10 Things You [Maybe] Didn't Know about Your Clitoris

Let’s start with anatomy and etymology, shall we? The clitoris is a small button-like protuberance located at the top of the labia minora (the “little lips” inside the vulva). Clitoris comes from the Greek word kleitoris, which may mean “key” or “latch” or “hook” or from a word meaning “side of a hill.” The clitoris, as it turns out, is a tremendously important organ for sexual pleasure in females, but because its anatomy is so hidden and its purpose so inscrutable, only recently have imaging techniques begun to reveal the breadth and depth of the clitoris.
  1. The clitoris and the male penis are “homologous,” which means they have similar biological structures. They’re made of the same stuff. Like the penis, the clitoris has a very sensitive head or glans (that’s the part you can see peeking out), a shaft that extends into a woman’s body, an external hood that is like the foreskin. But there’s also a whole bunch of stuff inside, and that’s now referred to as the “clitoral network”—a complicated internal structure that winds around the vulva and into the vagina and is composed, like the penis, of erectile and other tissues.
  2. The clitoral network has perhaps twice as many nerve endings as the penis (about 8,000 vs. 4,000), and when aroused, may affect 15000 more, making it extremely sensitive and critical sexual pleasure. In fact, some sources suggest that the G-spot is really part of the clitoral network.
  3. Genetic makeup, steroid overdose, and testosterone use can cause clitoral enlargement, which is called clitoromegaly.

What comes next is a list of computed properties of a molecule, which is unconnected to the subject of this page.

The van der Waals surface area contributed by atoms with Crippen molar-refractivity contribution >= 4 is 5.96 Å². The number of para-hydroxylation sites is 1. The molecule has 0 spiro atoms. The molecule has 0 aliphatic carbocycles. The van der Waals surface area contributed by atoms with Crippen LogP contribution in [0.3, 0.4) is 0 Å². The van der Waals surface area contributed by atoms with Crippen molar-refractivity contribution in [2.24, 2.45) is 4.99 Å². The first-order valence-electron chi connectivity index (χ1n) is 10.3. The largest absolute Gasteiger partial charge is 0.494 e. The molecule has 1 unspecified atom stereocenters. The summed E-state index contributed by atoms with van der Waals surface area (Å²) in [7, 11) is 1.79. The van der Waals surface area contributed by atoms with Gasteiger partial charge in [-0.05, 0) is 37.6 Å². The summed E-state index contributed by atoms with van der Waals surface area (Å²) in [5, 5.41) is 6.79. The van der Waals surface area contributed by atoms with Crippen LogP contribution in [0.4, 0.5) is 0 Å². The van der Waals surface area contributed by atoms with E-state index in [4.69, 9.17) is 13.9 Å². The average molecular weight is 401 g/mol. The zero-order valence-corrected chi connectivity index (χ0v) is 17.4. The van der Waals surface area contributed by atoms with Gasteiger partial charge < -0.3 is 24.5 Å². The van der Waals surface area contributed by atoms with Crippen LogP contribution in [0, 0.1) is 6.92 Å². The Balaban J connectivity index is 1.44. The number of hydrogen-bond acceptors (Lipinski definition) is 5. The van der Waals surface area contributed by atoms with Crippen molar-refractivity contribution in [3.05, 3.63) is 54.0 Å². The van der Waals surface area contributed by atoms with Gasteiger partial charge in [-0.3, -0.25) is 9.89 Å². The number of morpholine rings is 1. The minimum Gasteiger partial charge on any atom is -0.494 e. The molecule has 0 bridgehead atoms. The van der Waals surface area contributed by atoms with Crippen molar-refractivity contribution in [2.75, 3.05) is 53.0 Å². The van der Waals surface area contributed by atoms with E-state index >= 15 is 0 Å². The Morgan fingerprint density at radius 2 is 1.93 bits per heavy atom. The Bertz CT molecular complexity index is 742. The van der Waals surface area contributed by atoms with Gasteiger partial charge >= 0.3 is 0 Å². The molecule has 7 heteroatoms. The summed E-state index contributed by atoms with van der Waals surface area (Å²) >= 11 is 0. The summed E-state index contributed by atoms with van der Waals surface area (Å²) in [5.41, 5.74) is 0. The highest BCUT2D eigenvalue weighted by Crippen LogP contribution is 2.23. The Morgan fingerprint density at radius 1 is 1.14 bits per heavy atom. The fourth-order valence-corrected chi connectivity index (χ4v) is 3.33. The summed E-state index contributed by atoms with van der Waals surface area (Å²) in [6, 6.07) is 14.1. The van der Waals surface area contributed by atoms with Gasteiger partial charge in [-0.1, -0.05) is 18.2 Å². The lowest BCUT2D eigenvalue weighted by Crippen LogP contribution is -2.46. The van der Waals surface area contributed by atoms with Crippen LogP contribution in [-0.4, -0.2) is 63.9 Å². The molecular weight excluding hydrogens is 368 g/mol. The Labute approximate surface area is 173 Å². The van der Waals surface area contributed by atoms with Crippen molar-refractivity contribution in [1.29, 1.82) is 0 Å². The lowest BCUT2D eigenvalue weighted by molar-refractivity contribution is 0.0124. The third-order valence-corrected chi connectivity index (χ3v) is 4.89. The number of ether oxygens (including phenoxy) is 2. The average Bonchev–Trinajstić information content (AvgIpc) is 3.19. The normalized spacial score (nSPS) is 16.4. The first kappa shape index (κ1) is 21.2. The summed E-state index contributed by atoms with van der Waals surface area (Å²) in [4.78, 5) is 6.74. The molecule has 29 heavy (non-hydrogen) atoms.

4. The clitoris becomes larger after childbirth, and it stays sensitive throughout the lifespan, including after menopause, although both Dr. Barb and Dr. Oz say you have to use it or lose it. (Hear that, gals!)
  5. The clitoris is the only human organ that has no function other than sexual pleasure.
  6. Other female mammals also have clitorises of various sizes. (That of the female bonobo is big enough to “waggle” when she walks, according to this article.)  Female spotted hyenas are the only mammal whose clitoris is used for urination, sex, and birthing young (ye gads!), making both sex and birth quite challenging and acrobatic for hyenas.
  7. In cultures that practice female genital mutilation (FGM), the clitoris and sometimes all or part of the labia minora is ritually cut off, often unhygenically and without anesthetic. The practice is rooted deeply in some Middle Eastern and North African cultures and has to do with ideas about purity, modesty, and female sexual desire.
  8. As you might imagine, the clit has accrued a lot of colorful names: rosebud, cherry pit, love bud, nubbin, doorbell, bald man in a boat. In some Middles Eastern countries, it may be called a sesame seed, lentil, or chickpea, depending on its size.
  9. During sexual arousal, the entire clitoral network becomes engorged, just like a penis. This includes tissue within the vagina and labia minora. Everything swells.
  10. Most women (something like 70 percent) can’t orgasm with vaginal stimulation alone, which leads us to the necessity of clitoral stimulation to dependably orgasm. There are lots of tricks to help this along.
Stay tuned. We'll follow up with another installment.

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